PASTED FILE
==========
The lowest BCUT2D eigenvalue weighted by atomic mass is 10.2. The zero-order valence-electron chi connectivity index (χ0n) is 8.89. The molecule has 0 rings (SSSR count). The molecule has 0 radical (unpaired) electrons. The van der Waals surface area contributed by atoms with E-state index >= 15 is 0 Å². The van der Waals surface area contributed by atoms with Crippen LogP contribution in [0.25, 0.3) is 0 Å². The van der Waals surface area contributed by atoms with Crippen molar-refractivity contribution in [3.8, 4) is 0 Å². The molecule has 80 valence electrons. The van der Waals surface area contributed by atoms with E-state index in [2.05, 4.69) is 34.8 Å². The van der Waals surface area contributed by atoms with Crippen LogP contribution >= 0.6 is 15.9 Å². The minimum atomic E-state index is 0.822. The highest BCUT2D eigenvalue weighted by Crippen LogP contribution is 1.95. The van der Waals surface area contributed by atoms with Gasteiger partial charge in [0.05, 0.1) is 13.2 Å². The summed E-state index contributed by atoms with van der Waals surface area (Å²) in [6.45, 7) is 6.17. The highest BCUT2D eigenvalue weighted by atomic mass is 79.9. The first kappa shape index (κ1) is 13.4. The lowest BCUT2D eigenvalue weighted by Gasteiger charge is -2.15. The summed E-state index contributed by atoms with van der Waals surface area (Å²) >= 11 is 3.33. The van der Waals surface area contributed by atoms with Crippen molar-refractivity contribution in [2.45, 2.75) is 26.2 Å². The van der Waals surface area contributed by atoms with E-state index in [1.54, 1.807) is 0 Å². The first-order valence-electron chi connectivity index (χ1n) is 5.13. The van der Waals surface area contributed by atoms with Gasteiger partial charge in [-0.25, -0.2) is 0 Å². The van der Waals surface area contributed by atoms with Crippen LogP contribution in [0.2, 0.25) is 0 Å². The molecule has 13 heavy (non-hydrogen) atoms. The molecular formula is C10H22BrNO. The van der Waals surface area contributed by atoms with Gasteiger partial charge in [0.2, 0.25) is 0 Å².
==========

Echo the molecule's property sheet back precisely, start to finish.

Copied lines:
The lowest BCUT2D eigenvalue weighted by atomic mass is 10.2. The zero-order valence-electron chi connectivity index (χ0n) is 8.89. The molecule has 0 rings (SSSR count). The molecule has 0 radical (unpaired) electrons. The van der Waals surface area contributed by atoms with E-state index >= 15 is 0 Å². The van der Waals surface area contributed by atoms with Crippen LogP contribution in [0.25, 0.3) is 0 Å². The van der Waals surface area contributed by atoms with Crippen molar-refractivity contribution in [3.8, 4) is 0 Å². The molecule has 80 valence electrons. The van der Waals surface area contributed by atoms with E-state index in [2.05, 4.69) is 34.8 Å². The van der Waals surface area contributed by atoms with Crippen LogP contribution >= 0.6 is 15.9 Å². The minimum atomic E-state index is 0.822. The highest BCUT2D eigenvalue weighted by Crippen LogP contribution is 1.95. The van der Waals surface area contributed by atoms with Gasteiger partial charge in [0.05, 0.1) is 13.2 Å². The summed E-state index contributed by atoms with van der Waals surface area (Å²) in [6.45, 7) is 6.17. The highest BCUT2D eigenvalue weighted by atomic mass is 79.9. The first kappa shape index (κ1) is 13.4. The lowest BCUT2D eigenvalue weighted by Gasteiger charge is -2.15. The summed E-state index contributed by atoms with van der Waals surface area (Å²) >= 11 is 3.33. The van der Waals surface area contributed by atoms with Crippen molar-refractivity contribution in [2.45, 2.75) is 26.2 Å². The van der Waals surface area contributed by atoms with E-state index in [1.54, 1.807) is 0 Å². The first-order valence-electron chi connectivity index (χ1n) is 5.13. The van der Waals surface area contributed by atoms with Gasteiger partial charge in [-0.25, -0.2) is 0 Å². The van der Waals surface area contributed by atoms with Crippen LogP contribution in [0.2, 0.25) is 0 Å². The molecule has 13 heavy (non-hydrogen) atoms. The molecular formula is C10H22BrNO. The van der Waals surface area contributed by atoms with Gasteiger partial charge in [0.2, 0.25) is 0 Å².